Wall, a 30-year-old freelance journalist who was researching a story on Peter Madsen, went missing after he took her out to sea in his 17-metre submarine on August 10.
The cause of her death has not been determined, although prosecutor Jakob Buch-Jepsen told a court on Monday that Wall was stabbed at least 15 times in the rib cage and genitals.
The alert of the disappearance of Kim Wall had been given by his companion.
The detention of Madsen, who has denied manslaughter charges, expires October 31 when a court will decide if he will continue to remain in custody ahead of a possible trial.
Her torso had also been weighed down when it was found, also in Koge Bay. Møller Jensen said they also found a weighted bag containing a knife and Wall's clothing, socks and shoes.
Madsen remains in police custody as the investigation continues.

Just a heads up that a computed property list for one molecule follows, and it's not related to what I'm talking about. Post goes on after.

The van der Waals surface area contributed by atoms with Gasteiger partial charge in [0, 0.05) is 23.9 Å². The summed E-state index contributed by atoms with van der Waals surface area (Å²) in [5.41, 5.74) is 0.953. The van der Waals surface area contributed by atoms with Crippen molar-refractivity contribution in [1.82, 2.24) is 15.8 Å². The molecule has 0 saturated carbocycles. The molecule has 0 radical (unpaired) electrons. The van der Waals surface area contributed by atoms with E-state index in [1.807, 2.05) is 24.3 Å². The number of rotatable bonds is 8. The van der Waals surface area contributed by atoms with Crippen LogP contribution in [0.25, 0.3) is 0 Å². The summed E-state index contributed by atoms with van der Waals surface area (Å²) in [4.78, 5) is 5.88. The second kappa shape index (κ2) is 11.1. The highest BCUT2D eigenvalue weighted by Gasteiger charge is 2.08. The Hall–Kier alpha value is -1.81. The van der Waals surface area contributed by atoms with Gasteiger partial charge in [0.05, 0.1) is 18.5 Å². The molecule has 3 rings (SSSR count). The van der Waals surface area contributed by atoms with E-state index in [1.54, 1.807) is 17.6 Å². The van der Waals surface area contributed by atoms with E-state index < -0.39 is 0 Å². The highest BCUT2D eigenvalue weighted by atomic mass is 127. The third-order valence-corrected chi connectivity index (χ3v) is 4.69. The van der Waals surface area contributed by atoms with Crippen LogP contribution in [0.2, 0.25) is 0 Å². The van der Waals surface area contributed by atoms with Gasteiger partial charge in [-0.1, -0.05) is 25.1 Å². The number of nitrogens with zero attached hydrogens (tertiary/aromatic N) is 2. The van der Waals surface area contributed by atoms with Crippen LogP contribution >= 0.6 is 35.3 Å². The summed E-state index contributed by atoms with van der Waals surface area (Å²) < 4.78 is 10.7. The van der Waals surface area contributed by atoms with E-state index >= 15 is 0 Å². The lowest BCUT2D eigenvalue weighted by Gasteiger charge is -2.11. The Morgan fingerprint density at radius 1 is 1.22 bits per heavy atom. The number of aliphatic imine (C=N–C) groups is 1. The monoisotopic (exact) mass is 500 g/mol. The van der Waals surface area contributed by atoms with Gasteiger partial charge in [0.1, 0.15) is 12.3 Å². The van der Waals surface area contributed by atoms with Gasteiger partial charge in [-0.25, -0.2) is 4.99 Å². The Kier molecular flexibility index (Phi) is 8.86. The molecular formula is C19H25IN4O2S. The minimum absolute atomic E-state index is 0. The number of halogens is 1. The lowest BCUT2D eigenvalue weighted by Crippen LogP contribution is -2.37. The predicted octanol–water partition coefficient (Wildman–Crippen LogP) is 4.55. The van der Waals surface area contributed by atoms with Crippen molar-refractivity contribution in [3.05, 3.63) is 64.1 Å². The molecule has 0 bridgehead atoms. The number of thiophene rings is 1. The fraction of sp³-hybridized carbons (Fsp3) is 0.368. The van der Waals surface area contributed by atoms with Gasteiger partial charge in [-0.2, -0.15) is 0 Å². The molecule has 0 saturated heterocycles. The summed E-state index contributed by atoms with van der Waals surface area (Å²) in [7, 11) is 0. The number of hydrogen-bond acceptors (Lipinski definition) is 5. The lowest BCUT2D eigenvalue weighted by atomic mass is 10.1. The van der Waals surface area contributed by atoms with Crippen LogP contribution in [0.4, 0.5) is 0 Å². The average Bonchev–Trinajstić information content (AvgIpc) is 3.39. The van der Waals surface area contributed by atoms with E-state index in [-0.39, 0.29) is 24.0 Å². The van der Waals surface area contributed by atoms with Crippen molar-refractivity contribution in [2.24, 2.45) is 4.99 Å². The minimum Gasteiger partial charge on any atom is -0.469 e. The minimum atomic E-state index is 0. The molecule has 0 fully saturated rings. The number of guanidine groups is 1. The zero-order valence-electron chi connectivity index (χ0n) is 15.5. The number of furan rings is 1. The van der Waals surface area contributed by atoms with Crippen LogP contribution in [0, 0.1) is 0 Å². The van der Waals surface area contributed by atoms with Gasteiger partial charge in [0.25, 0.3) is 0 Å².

Madsen's lawyer Betina Hald Engmark said that she had been informed of the development but that she had not received any material or documentation.
Wall, 30, was a freelance journalist from Sweden who attended Columbia Journalism School in NY, and reported on stories from Sri Lanka to North Korea.
Her legs were found in a plastic bag floating in the waters off Islands Brygge, a harbour in Copenhagen. She had been intending to interview him for a feature.
Madsen has successfully launched rockets with the aim of developing private space travel.
Missing Swedish journalist Kim Wall's dismembered torso was found late August in Copenhagen.
His homemade submarine Nautilus, launched in 2008, was the biggest private sub ever made when he built it with help from a group of volunteers.
Madsen created the UC3 Nautilus with private funding and launched it in May 2008.